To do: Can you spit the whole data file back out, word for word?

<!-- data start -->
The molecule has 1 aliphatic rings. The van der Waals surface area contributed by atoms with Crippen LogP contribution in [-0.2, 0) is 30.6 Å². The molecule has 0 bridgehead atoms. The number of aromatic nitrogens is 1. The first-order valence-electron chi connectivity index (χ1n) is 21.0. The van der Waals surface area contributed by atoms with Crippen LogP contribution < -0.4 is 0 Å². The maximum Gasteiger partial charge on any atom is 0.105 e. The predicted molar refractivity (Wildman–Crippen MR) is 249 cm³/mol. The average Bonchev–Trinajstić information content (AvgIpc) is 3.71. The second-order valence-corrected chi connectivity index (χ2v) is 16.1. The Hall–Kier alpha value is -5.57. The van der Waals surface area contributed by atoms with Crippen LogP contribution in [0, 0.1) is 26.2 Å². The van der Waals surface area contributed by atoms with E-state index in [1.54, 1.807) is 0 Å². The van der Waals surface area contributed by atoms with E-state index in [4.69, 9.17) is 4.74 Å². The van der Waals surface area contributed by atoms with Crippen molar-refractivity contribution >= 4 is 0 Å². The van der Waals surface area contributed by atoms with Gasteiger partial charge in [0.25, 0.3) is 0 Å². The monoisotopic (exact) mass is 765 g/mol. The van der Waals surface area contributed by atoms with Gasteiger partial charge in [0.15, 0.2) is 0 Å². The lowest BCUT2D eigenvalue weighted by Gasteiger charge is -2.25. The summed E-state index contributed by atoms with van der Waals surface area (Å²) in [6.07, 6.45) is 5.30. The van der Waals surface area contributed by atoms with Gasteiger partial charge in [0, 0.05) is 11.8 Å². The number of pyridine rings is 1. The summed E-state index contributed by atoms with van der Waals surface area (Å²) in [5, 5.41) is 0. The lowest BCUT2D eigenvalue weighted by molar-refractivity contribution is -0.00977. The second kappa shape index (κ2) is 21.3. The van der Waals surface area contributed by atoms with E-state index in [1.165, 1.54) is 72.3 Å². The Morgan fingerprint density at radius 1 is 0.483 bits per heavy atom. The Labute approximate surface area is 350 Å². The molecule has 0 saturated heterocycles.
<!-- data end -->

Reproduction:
The molecule has 1 aliphatic rings. The van der Waals surface area contributed by atoms with Crippen LogP contribution in [-0.2, 0) is 30.6 Å². The molecule has 0 bridgehead atoms. The number of aromatic nitrogens is 1. The first-order valence-electron chi connectivity index (χ1n) is 21.0. The van der Waals surface area contributed by atoms with Crippen LogP contribution < -0.4 is 0 Å². The maximum Gasteiger partial charge on any atom is 0.105 e. The predicted molar refractivity (Wildman–Crippen MR) is 249 cm³/mol. The average Bonchev–Trinajstić information content (AvgIpc) is 3.71. The second-order valence-corrected chi connectivity index (χ2v) is 16.1. The Hall–Kier alpha value is -5.57. The van der Waals surface area contributed by atoms with Crippen LogP contribution in [0, 0.1) is 26.2 Å². The van der Waals surface area contributed by atoms with E-state index in [1.54, 1.807) is 0 Å². The van der Waals surface area contributed by atoms with E-state index in [4.69, 9.17) is 4.74 Å². The van der Waals surface area contributed by atoms with Crippen molar-refractivity contribution >= 4 is 0 Å². The van der Waals surface area contributed by atoms with Gasteiger partial charge in [0.25, 0.3) is 0 Å². The monoisotopic (exact) mass is 765 g/mol. The van der Waals surface area contributed by atoms with Gasteiger partial charge in [0.15, 0.2) is 0 Å². The lowest BCUT2D eigenvalue weighted by Gasteiger charge is -2.25. The summed E-state index contributed by atoms with van der Waals surface area (Å²) in [6.07, 6.45) is 5.30. The van der Waals surface area contributed by atoms with Gasteiger partial charge in [0, 0.05) is 11.8 Å². The number of pyridine rings is 1. The summed E-state index contributed by atoms with van der Waals surface area (Å²) in [5, 5.41) is 0. The lowest BCUT2D eigenvalue weighted by molar-refractivity contribution is -0.00977. The second kappa shape index (κ2) is 21.3. The van der Waals surface area contributed by atoms with E-state index in [1.165, 1.54) is 72.3 Å². The Morgan fingerprint density at radius 1 is 0.483 bits per heavy atom. The Labute approximate surface area is 350 Å². The molecule has 0 saturated heterocycles.